I'm using the term "epistemological defeatism" as a label for the view that good epistemology (reasoning based on logic and evidence) is a losing strategy for changing minds. (usually because of the flawed nature of people's minds, and usually in politics, religion, etc.).
This is unlike Agnosticism, which is the view that, even if our belief formation was perfectly logical, we simply lack the information/data/facts required to answer some question.
But doesn't science say that epistemological defeatism is true?Edit
I don't currently have an exhaustive knowledge of the science on this, but here's some links debunking some of those claims:
- Debunking: A Meta-Analysis of the Psychological Efficacy of Messages Countering Misinformation, summarized here by Rebbeca Watson, which I found via Siggy
Also note: scientific studies often are measuring average human capability. It is illogical to conclude that, therefore, we can't grow to do better. As an analogy, imagine a study of average human strength. If the study found it was low among the general population, would that mean that it was impossible to become stronger? No, clearly we know from other studies how to become stronger using the right physical exercise methodology. You could also do comparisons to other skill training, or even methods of curing phobias (since fear can be a cause of bias). Defeatism is not warranted.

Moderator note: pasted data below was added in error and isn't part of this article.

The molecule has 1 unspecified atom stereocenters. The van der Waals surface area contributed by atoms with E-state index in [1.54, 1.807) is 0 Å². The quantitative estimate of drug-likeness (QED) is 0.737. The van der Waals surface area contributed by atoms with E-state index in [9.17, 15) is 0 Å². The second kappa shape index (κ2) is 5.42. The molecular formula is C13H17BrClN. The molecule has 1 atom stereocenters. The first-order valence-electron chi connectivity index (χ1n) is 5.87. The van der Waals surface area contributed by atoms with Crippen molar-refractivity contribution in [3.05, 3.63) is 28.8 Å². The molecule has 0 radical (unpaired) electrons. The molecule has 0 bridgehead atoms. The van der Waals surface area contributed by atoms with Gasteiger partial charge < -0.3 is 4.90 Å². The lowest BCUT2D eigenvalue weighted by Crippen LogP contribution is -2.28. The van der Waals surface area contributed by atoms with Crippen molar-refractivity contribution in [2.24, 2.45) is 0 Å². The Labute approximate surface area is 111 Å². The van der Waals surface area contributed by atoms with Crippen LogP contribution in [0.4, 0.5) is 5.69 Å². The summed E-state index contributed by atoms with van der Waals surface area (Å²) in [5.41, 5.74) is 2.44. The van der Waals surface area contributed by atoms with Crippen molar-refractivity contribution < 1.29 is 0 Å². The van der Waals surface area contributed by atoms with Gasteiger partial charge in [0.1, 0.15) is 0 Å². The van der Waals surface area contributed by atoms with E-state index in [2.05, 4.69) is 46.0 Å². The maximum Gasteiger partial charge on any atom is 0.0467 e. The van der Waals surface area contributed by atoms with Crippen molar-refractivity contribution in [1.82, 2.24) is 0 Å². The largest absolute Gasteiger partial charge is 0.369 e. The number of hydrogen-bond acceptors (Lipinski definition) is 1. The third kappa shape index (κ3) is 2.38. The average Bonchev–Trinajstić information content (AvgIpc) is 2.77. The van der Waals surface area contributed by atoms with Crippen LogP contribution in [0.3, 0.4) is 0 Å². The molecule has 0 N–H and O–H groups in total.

Different versions of Epistemological DefeatismEdit
In some specific cases, some of these might be true. For example, some people really do seem to have strong delusion. But, that probably has to be determined in a case-by-case basis, it hasn't been found to fit any easy general rules.
Strong VS weak (or "possibility" VS "practicality"):
- reason can't convince
- reason isn't effective enough as a strategy to convince
1st person, 2nd person, 3rd person, etc. ("who" can't be convinced):
- I'm too irrational to be convinced by reason
- you are too irrational to be convinced by reason
- they are too irrational to be convinced by reason